AUGUSTA, Maine — Last year, former Gov. Paul LePage vetoed a bill that would have banned the controversial practice of "conversion therapy" in the state.
A new bill proposal this time around has bipartisan support and is backed by nearly the entire House Democratic caucus.
Opponents of conversion therapy say it can lead to shame, depression, anxiety, drug use and suicide among minors who have been subjected to the practice. It's not clear whether conversion therapy is practiced here in Maine.
Rep. Ryan Fecteau (D-Biddeford) is the bill's sponsor.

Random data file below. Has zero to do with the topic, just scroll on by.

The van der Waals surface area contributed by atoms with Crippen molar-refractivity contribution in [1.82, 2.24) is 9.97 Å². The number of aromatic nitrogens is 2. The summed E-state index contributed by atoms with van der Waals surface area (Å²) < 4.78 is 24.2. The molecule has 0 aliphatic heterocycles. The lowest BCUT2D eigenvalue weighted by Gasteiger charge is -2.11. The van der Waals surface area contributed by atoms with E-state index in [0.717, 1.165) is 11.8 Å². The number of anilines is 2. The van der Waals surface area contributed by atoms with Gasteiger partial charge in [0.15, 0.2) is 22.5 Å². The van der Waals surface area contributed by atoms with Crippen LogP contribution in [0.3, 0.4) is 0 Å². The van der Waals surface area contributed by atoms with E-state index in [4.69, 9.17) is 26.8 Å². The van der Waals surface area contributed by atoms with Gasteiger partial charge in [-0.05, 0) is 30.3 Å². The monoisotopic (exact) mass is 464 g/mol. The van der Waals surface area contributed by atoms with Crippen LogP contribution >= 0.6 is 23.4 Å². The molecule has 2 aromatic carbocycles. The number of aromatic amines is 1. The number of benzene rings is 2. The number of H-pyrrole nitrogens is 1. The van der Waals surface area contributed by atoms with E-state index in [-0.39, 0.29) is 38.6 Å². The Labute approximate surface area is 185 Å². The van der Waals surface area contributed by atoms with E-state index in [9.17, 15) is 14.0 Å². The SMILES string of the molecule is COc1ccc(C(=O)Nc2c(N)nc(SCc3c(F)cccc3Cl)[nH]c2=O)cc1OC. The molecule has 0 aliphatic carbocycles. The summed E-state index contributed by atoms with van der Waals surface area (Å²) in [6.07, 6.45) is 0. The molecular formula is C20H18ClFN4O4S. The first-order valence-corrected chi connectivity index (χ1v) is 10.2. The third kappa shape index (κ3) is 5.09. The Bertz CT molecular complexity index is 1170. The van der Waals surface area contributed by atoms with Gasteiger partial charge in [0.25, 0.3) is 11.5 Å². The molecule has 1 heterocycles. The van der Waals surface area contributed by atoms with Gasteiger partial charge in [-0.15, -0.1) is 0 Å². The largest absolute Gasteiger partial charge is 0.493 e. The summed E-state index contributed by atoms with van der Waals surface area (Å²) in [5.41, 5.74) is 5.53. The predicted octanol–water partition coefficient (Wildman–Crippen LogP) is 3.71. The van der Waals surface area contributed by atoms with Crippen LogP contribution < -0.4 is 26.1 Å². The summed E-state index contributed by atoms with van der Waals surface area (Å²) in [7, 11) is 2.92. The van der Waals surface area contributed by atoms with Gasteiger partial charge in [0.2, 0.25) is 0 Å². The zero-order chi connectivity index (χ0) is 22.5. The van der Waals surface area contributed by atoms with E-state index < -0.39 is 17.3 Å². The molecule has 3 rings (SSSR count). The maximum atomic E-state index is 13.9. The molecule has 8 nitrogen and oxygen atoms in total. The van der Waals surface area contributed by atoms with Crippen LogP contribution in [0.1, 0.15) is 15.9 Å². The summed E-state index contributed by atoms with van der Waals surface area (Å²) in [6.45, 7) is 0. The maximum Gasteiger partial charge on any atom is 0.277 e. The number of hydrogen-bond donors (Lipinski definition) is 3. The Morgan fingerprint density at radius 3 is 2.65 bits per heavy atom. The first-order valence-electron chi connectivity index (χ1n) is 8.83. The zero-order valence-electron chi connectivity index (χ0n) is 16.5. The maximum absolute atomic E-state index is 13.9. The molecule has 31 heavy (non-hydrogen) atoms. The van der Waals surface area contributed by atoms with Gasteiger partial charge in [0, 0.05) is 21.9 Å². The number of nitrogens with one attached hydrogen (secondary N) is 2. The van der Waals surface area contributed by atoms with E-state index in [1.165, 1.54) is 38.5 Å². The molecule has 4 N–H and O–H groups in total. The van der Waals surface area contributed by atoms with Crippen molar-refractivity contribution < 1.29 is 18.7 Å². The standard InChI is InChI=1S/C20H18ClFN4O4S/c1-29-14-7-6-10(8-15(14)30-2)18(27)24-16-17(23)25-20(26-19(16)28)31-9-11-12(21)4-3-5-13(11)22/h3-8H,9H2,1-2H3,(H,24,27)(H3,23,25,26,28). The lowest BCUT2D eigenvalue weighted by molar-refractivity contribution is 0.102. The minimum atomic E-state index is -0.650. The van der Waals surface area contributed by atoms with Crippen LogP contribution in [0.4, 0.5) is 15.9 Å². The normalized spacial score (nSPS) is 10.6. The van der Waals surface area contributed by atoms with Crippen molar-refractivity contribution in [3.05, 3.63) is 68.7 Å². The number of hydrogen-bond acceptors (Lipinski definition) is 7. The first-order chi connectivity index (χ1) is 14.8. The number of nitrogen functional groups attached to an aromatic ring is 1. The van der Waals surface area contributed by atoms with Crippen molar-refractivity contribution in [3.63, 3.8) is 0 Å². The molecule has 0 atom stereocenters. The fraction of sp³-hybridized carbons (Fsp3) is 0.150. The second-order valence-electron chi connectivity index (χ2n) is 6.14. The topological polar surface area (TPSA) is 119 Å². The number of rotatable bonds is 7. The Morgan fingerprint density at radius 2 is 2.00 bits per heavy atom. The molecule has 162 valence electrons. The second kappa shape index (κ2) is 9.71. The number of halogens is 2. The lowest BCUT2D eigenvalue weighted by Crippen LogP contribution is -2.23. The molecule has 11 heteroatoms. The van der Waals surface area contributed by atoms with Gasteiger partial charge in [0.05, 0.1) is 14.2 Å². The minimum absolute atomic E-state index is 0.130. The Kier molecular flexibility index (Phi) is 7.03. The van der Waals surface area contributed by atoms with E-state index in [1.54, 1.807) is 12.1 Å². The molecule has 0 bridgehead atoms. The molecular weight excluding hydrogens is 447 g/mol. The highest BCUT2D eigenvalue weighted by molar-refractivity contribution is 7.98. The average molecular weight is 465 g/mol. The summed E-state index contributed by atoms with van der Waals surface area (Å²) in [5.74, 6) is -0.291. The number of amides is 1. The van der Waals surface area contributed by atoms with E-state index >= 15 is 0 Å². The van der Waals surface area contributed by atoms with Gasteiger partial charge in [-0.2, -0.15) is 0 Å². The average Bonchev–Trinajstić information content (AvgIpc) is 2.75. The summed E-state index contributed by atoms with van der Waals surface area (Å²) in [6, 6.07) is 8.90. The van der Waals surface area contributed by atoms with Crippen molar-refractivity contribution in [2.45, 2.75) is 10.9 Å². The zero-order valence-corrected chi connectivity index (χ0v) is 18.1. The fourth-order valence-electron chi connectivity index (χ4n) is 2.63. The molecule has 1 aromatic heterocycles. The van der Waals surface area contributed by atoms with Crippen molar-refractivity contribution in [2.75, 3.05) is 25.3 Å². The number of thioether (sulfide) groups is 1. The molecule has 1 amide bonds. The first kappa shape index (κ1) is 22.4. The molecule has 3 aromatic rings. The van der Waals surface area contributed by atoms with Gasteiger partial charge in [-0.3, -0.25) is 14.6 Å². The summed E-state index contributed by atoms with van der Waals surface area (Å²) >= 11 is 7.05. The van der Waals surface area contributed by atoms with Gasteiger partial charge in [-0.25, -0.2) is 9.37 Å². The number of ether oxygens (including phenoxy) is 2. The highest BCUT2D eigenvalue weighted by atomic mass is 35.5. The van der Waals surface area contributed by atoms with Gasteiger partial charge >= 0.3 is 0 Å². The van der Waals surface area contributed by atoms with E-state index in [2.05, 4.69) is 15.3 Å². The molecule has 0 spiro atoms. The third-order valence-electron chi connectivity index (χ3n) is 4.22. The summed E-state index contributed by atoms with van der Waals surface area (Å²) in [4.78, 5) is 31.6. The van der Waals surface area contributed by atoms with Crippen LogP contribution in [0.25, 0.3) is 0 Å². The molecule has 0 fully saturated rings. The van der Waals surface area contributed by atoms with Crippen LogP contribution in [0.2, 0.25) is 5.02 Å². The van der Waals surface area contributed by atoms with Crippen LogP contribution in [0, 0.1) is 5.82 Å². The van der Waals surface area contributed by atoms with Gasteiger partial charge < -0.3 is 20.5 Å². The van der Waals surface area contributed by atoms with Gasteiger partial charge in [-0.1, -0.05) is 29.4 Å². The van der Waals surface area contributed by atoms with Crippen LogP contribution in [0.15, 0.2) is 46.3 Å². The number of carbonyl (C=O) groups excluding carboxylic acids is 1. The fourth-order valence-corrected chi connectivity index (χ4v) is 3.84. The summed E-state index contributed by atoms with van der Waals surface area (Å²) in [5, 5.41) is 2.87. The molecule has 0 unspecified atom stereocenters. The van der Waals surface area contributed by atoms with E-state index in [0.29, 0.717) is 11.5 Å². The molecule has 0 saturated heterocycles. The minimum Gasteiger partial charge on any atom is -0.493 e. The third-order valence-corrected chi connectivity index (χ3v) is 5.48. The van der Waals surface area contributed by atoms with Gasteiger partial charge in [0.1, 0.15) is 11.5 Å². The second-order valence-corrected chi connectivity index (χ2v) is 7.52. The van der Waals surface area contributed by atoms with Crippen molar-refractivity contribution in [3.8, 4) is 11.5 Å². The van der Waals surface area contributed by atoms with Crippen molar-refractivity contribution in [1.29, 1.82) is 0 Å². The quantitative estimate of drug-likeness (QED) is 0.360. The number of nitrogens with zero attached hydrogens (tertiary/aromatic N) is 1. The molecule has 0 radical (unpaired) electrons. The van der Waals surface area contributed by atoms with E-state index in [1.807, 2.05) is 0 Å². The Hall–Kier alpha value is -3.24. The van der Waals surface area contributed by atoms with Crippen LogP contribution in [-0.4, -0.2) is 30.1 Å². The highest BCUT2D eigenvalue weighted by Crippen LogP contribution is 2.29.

"Every state needs to make sure that this practice that has been deemed harmful by every other medical organization in the country is not practiced,'" said Fecteau.
Opponents, like the Christian Civic League of Maine, say the proposal goes too far and erodes parental rights.
"Whenever you are dealing with somebody that has sexual confusion -- to help them move in any direction other than forward into a gay lifestyle is viewed as torture. And that includes talk,' said Mike McClellan, Policy Director of the CCLM.
A hearing on the bill will be held next Wednesday in Augusta before the Joint Standing Health Coverage, Insurance and Financial Services Committee.